The First Doctor appears in person for the first time since The Five Doctors. While the First Doctor has appeared via archive footage since then, this is the first time he has appeared in the flesh in over 30 years!
There are several references to previous regeneration stories; the Master appears (Logopolis, Doctor Who The Movie, The End of Time), the Doctor fights the Cybermen (The Tenth Planet, The Time of the Doctor), He defends a small farming community from invaders (The Time of the Doctor), he hallucinates his past companions before he regenerates (The Caves of Androzani) and quotes the final lines of his tenth and eleventh incarnations before finally arriving in Antarctica just before the regeneration of his first incarnation.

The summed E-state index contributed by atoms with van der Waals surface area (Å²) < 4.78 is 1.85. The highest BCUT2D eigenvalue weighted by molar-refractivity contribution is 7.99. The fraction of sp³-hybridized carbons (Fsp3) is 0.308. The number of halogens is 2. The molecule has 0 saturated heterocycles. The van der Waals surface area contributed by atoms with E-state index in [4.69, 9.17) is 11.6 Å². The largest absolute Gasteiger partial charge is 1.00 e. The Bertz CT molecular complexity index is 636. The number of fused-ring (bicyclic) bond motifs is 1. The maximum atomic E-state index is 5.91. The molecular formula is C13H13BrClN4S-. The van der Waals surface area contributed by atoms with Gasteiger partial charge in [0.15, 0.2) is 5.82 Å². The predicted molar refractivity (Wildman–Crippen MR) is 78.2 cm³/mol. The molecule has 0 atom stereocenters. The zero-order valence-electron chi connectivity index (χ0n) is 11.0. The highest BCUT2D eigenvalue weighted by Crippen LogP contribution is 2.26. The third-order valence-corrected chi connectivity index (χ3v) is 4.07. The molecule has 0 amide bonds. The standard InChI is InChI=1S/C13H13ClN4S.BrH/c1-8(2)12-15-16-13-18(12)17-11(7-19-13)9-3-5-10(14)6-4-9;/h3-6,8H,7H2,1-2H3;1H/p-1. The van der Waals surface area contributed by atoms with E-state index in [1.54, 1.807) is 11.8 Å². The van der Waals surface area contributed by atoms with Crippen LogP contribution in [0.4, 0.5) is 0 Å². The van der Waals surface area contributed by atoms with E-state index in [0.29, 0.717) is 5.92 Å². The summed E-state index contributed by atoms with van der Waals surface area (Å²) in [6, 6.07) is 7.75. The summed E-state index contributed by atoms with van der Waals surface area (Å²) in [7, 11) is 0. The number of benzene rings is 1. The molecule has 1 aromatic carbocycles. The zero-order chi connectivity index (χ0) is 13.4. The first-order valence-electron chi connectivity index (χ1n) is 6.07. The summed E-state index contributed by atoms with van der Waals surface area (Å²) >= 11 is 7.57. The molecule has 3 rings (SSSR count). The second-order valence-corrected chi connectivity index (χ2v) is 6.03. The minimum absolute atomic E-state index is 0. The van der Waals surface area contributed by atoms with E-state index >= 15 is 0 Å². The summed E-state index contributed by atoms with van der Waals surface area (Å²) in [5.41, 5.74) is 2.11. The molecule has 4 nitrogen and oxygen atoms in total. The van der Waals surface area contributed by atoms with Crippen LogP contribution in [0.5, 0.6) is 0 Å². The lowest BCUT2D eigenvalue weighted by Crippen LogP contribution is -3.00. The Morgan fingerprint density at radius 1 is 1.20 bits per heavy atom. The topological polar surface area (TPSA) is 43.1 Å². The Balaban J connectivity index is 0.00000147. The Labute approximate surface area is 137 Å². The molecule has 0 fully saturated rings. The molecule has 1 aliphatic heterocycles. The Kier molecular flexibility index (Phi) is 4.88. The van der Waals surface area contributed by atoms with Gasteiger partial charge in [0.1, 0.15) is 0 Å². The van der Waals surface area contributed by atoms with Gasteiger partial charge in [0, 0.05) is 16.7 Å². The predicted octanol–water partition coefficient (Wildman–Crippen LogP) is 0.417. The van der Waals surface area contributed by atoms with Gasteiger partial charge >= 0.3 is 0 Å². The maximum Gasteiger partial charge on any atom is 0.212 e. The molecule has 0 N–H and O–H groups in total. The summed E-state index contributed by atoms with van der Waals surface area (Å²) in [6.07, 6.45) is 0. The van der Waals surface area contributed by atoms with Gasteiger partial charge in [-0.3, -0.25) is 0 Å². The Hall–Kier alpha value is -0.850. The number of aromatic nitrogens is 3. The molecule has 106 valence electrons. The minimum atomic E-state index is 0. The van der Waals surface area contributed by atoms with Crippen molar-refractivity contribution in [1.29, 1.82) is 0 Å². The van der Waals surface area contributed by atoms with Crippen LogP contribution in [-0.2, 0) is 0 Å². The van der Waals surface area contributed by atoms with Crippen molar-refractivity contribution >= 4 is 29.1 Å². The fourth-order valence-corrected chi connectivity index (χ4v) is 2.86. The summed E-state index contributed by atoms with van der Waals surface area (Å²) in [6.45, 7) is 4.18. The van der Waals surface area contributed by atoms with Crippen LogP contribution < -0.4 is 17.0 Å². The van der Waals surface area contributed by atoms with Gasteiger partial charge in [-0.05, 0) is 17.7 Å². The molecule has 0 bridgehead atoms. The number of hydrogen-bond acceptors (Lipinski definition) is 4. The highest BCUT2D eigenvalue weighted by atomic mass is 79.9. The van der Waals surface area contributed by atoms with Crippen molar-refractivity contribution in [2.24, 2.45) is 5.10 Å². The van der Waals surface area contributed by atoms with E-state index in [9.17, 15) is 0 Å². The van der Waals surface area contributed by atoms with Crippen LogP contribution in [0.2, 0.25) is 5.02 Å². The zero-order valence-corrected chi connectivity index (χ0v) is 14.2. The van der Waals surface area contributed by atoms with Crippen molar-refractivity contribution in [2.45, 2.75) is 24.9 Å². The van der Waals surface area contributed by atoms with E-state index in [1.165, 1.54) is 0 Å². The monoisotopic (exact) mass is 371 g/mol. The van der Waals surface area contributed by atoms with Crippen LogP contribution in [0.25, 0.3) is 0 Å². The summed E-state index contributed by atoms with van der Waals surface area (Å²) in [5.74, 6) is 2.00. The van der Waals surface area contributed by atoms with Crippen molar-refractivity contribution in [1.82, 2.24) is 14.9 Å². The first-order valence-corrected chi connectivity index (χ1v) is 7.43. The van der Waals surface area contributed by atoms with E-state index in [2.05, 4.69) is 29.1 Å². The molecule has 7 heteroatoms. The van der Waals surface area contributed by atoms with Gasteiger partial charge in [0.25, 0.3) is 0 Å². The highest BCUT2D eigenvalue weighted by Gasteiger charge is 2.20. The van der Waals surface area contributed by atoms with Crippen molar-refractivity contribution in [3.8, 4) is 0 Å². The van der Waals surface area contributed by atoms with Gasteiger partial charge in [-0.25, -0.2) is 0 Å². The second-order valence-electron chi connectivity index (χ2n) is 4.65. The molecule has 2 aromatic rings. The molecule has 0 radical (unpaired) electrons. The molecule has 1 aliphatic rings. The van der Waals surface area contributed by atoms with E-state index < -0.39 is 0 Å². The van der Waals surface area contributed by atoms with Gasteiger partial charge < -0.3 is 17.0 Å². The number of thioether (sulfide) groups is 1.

The Doctor sees images of his past companions; Rose, Martha, Donna, Jack, Amy, Vastra, Jenny, River, Clara and Bill. This implies the Doctor’s memories of Clara have been restored.
Missy mentions that the Doctor has died by falling. The Fourth Doctor died while fighting the Master by falling from a tower in Logopolis.
Missy reveals that the reason she has no memories of the events of this story while she was the Harold Saxon Master is that her timeline is out of sync. This is the official reason used in Multi-Doctor episodes for why only the most recent Doctor will remember.
The Harold Saxon Master ties the Doctor up and pushes him around in a wheelchair. He has now done so in all three stories he’s appeared in; Utopia/The Sound of Drums/Last of the Time Lords, The End of Time, World Enough and Time/The Doctor Falls.
Series 10 Rankings
1. The Doctor Falls 10/10
2. World Enough and Time 10/10
3. Extremis 10/10
4. Oxygen 8.5/10
5. Thin Ice 8.5/10
6. The Eaters of Light 8.5/10
7. The Pilot 8/10
8. Smile 7.5/10
9. The Pyramid at the End of the World 6/10
10. The Empress of Mars 5/10
11. Knock Knock 5/10
12. The Lie of the Land 4/10
Series 10 Average Score: 7.6/10